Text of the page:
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    Only two of the eight playoffs teams in 2011 had a negative turnover differential, the Denver Broncos and the New Orleans Saints. Essentially the Saints were able to overcome their turnover margin with an elite offense and the Broncos came out of a division that didn't have a team with a positive turnover margin.

    For the Raiders to win the AFC West and make the playoffs for the first time since 2002, they will need to improve this statistic and it can be improved on both sides of the ball.

    First, the Raiders must limit giveaways. Carson Palmer had far too many interceptions last season and the Raiders were among the bottom five in this statistic. Palmer was too confident in his arm at times and would make rookie mistakes throwing into traffic when nothing was there. Greg Knapp will want to use that confidence to his advantage by allowing Palmer to throw into tough spots, but he'll also want to stress to Palmer that he'll have another opportunity in an even better situation if he makes a smarter read and plays the field position game.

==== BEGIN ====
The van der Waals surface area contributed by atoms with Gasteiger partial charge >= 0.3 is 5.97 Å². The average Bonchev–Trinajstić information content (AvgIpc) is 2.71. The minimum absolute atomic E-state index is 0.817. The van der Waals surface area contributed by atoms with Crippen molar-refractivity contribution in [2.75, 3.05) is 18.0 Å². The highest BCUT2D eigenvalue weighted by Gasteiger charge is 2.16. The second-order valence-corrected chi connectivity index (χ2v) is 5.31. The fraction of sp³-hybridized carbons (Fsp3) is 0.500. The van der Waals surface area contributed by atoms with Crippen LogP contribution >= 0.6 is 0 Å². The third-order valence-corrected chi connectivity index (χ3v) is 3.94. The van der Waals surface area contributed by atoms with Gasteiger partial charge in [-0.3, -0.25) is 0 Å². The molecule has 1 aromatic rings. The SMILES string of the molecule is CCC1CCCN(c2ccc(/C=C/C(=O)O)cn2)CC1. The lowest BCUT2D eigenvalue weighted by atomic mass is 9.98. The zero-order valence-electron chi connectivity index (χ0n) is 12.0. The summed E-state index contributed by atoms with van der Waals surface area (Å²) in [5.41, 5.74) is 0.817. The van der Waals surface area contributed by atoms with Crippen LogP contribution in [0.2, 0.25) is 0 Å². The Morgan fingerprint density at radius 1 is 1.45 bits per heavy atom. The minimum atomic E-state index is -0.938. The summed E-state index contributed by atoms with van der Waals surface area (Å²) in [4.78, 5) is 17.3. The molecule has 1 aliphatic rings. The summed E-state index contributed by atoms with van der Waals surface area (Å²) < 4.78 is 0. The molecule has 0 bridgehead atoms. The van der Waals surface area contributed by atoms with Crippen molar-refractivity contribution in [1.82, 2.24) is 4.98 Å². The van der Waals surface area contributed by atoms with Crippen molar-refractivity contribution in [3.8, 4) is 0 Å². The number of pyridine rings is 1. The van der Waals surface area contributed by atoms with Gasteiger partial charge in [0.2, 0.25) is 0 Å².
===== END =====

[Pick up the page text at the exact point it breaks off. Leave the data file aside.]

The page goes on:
The other side of the ball needs to get more takeaways. The Raiders had 26 takeaways in 2011 consisting of 18 interceptions and 8 fumble recoveries which ranked the Raiders tied for 13th in the league. Part of the reason the 49ers were able to improve so drastically last season was by limiting their turnovers and letting the defense attack the football. The result was a league best 38 takeaways and +28 turnover margin.

    While the Raiders' defense has a long way to go, they can't be much worse in pass coverage and will benefit if the coaching staff allows the players to take chances to get more turnovers. Expect this to be a big focus during training camp.